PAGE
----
I remember in vivid detail the first time I succumbed to peer pressure. At the tender age of seven, I was told by a new “friend” that I was to march across the playground to my existing BFF, Emily, and inform her she would no longer be holding the position of my numero uno.  I recall feeling queasy, completely aware of and saddened by what this would do to sweet Emily. I desperately wanted out of the predicament.

I walked sheepishly over to the balance beam she played on, my schoolmate bully following, prodding me like a baby calf on the way to the slaughterhouse.  She hovered over us with a twinkle in her eye as I proceeded to rip the precious heart from my kindred spirit and smite out any remaining chance of reconciliation.  


At that precise moment, I became (punch to every mother’s gut) a follower. This single event set the stage for the rest of my formative years. This bully, acting under the guise of friendship, remained in my life for far too long. As in any abusive relationship, my self-confidence was repeatedly shattered, convincing me that she was a necessity in my life, serving as the only link to the super cool clique every girl wanted to be a part of (or so I believed).  Her specialty was shaming me amongst our peers, as my parents had a relatively humble home and weren’t the owners of any luxury vehicles. My position on the bottom rung of that shiny ladder was solidified through high school.  I was 20 before I finally shook her like an old dirty coat.  

Flash forward to my mid-30s. I’m not known for a warm inviting smile. The fact that I keep a straight face most of the time has commonly led people to make negative assumptions about my personal character. My “resting bitch face” has proven to be very effective in the art of “how to not make new friends.”  I’ve sufficiently managed to keep prospective friends at arm’s length, maintaining the sentiment that I just don’t need them, they require more than I have to offer.

Well, my theory was just plain wrong. I became acutely aware of this a few years ago when my middle daughter started school. I would see other moms at pick up time (looking fabulous in their active wear) and feel instantly intimidated by the daily small talk they’d engage in. “They must all go way back,” I thought, “longtime friends with established play-groups.”  I instantly labeled myself an outsider and was resigned to waiting in the car until the moment before the bell rang.  I made assumptions, stereotyping these innocent, possibly kind-hearted women, all in the name of self-preservation. After all, what could we have in common? My kids eat frozen corn dogs and I don’t even have a Facebook account. I don’t remember connecting with anyone for most of that school year and, consequently, neither did my daughter.  I became aware that my social issues and standoff attitude were directly affecting her potential friendships. I knew I had to man up and force myself to dive headfirst into a cesspool brimming with every variety of female shark known to science, all sharp-toothed and anxious to rip me to shreds.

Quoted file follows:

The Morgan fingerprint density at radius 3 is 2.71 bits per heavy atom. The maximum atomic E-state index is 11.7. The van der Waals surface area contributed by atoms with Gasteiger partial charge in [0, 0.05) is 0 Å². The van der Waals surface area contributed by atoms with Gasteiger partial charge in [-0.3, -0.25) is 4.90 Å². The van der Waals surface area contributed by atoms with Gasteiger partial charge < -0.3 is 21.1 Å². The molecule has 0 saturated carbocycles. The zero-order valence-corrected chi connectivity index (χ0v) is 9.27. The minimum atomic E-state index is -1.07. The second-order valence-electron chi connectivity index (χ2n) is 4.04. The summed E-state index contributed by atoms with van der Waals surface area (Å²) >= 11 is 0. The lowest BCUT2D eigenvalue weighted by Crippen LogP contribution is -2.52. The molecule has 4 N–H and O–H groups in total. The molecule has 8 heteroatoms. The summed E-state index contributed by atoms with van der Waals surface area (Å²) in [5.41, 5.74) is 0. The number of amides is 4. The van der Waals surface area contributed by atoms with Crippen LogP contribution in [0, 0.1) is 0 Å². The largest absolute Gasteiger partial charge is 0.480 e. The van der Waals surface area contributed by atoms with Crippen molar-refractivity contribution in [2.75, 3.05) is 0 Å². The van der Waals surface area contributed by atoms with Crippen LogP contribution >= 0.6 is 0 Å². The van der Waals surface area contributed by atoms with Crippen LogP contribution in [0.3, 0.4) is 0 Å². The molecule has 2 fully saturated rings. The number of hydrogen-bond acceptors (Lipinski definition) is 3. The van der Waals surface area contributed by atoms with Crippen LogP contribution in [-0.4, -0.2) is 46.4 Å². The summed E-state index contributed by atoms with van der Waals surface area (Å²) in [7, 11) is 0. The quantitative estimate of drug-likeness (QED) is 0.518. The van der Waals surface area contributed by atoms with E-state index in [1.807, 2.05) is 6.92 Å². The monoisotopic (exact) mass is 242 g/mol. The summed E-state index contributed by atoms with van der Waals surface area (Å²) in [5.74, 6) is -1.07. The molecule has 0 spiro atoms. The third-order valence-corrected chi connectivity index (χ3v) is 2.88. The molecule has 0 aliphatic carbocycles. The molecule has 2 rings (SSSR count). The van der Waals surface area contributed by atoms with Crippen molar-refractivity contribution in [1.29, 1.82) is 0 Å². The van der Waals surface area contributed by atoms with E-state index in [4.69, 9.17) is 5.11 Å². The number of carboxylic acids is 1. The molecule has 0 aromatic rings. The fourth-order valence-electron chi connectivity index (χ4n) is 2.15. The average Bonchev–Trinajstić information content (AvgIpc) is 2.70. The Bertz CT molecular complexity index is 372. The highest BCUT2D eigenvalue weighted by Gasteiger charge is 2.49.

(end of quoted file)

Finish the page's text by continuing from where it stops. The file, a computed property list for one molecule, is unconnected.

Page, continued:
As it turns out, it wasn’t all bad, my daughter made a great friend and so did I, and that meeting has led me into contributing to this very website.

In hindsight, all these social struggles seem so unnecessary. I’ve done a lot of reflecting trying to figure out what about the seven-year-old me made a good candidate for being pushed around.  I had no obvious reason for having low self-worth. My mom had always modeled social  confidence and taught me, “it’s none of your business what anyone  thinks about you.”  Maybe it’s just a simple human tendency to desire to be part of a pack. But, some children simply lack the good judgement required to choose the right pack to run with. Unfortunately (as my father always reminded me), you are who you hang out with. And, I got myself into plenty of trouble throughout the years, along with my pack. Damnit, why didn’t I recognize my parents' wisdom sooner?

I want my daughter to decide for herself whom she will call “friend”.  I’m doing my best to help her grow in confidence while also humbly accepting personal failure. I also need for her to understand (in eight-year-old terms) that if a peer pushes her into something she’s uncomfortable with or makes her feel shameful, she is under no obligation to continue that relationship. Friends will no doubt disappoint at times, and that is okay, but there needs to be a threshold. More importantly, I’m trying to teach her to trust her instincts in determining the difference between genuine and phony. She doesn’t necessarily have to be a leader, but she also needn’t be a follower, she can just be exactly who she is. While insisting she be kind to everyone, she is given the right to decide what qualities are important in a friend and whether or not she will invest in that personal relationship because any worthwhile friendship requires a sizable investment on both ends.

It’s a learning curve for the both of us. I’ve met some pretty great women lately. As hard as it may be to trust they are women and not rabid coyotes, I am making investments. Some of these ladies are cynical and jaded, like me. We share a common perspective and love to hate the same things. I find comfort around them because I know I’m understood. And some are refreshingly positive and sweet, seeming never to have a sarcastic thought. This I find fascinating as my mind is proficient in all things negative and social assumptions are as natural, for me, as breathing air. I am learning from them how to assume the best of others, and I have yet to be disappointed. Finding good people has taken me far too long, but I do believe I’ve arrived. I’m hopeful that my daughter is observing what healthy relationships look like and will also choose to surround herself with authentic humans who have her best interests at heart.